Although I have written about this before, I am revisiting the issue of “orchid” in contrast with “dandelion” children, or what I typically call “race horses”. These are “high reactive” children who are temperamentally sensitive. In India my students have referred to them as “rose children” in contrast with “grass children”. Jerome Kagan is famous for identifying this group of 10-20% of the normal population who are “slow to warm up” to novelty – strange people and experiences (Kagan, 1998, pp. 70-76). They are like the children who clung to their mothers when the experimenter introduced the robot in Kagan and Snidman’s lab (Kagan, Snidman et al, 2018). These children are wonderful – in fact, I am partial to them because they tend to be so interesting and are often very creative – but they are much harder to parent.
I recently consulted to a lovely family with a 3-yo who was definitely a “race horse”. She was beautiful and articulate and an amazing pretend player with her parents, who were great at scaffolding her play. However, when I invited her to join me in play, while her parents sat in two chairs in the same room, she clung to her father and refused. The parents’ response was so helpful that I showed it to them on videotape, and I wanted to capture it for the sake of other parents.
After my invitation, when the girl clung to her father, her mother first lay down the expectation – “Daddy is going to stay right here, and you are going to play with Alex.” Despite the fact that the girl maintained her iron grip on her dad, the mother’s articulation of the expectation was crucial. Also helpful was the way both parents worked together – neither undercut the other by taking over or by criticizing the other’s actions. As I began a pretend play that interested her, the child pulled her father from his chair towards the play area on the rug. At first he resisted, but I encouraged him to accompany her, and he lay on the floor near his little daughter while she enthusiastically joined me in play.
When I showed the video to her parents I suggested that they keep a mental image of this experience of scaffolding their child through her anxiety about a stranger, to her successful engagement in play. In two steps – the clear articulation of the expectation, and the (in this case physical) presence of a parent during the transition, they made it possible for their little racehorse to enjoy a game with a new person. Her pride at this mastery experience was demonstrated the next day when she told her teacher, unprompted, “I went to Alex’s house. It was fun!” Her parents will have many chances to repeat this scaffolding during her lifetime. I can imagine them taking her to college – telling her that they are going to leave at a certain point, allowing her to cling while they help her set up her room, maybe even spending the night in a hotel nearby the first night, making sure she connects with her roommate, etc, to ease the transition.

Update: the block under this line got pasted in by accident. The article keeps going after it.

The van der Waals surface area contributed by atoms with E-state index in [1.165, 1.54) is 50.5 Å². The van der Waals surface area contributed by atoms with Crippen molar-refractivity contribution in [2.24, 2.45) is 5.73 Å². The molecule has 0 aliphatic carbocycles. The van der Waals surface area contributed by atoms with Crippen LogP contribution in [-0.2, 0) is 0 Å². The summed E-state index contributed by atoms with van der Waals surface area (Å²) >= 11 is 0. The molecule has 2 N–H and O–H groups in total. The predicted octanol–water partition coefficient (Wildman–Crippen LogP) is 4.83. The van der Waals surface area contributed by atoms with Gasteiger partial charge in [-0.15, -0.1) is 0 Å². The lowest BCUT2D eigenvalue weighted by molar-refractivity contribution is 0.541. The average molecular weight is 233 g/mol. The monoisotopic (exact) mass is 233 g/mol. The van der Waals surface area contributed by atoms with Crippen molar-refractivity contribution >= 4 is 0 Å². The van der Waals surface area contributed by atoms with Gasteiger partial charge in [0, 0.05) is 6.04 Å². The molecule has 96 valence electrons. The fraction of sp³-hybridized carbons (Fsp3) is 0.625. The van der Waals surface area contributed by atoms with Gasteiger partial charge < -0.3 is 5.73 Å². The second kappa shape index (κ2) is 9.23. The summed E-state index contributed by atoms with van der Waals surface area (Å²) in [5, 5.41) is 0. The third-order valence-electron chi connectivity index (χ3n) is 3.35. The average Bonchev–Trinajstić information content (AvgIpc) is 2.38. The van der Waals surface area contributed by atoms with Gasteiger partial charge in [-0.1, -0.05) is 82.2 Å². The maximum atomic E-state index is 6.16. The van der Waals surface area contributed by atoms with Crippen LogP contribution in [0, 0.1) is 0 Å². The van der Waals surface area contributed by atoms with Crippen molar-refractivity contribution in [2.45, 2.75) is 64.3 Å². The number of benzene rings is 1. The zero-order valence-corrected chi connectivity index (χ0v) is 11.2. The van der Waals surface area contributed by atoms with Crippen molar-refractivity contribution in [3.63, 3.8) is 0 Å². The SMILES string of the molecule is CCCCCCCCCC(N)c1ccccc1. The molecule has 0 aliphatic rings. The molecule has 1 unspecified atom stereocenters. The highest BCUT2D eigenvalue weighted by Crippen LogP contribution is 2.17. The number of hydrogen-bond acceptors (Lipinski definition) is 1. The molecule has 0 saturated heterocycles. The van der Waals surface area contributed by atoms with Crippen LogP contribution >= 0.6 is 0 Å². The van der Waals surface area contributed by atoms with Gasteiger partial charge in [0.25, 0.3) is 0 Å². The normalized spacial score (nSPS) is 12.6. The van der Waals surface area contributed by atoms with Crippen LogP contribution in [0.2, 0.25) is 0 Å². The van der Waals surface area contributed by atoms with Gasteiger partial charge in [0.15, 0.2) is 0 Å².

Where do racehorses come from? Generally speaking, temperament is inherited. That means that high reactive parents tend to produce high reactive children. However, it is not only the DNA that is passed on to the children. We have seen in other postings (cite) that epigenetic changes also are inherited. Epigenetic changes are the way the environment influences the genome. For example, trauma in the life of a parent may affect the structure of the methyl groups sitting on top of the parent’s DNA and impact how the gene is turned on and off Epigenesis accounts in part for how trauma is transmitted across generations. Grandchildren of Holocaust survivors often showed signs of disturbance in their stress regulation. The general feature of this transmission of trauma is lowering the threshold for stress reactivity.
Kagan J (1998). Three Seductive Ideas, Cambridge, MA. Harvard University Press.
Kagan J, Snidman N, Arcus D, Reznick J (2018). Galen’s prophecy: Temperament in human nature, New York:Routledge.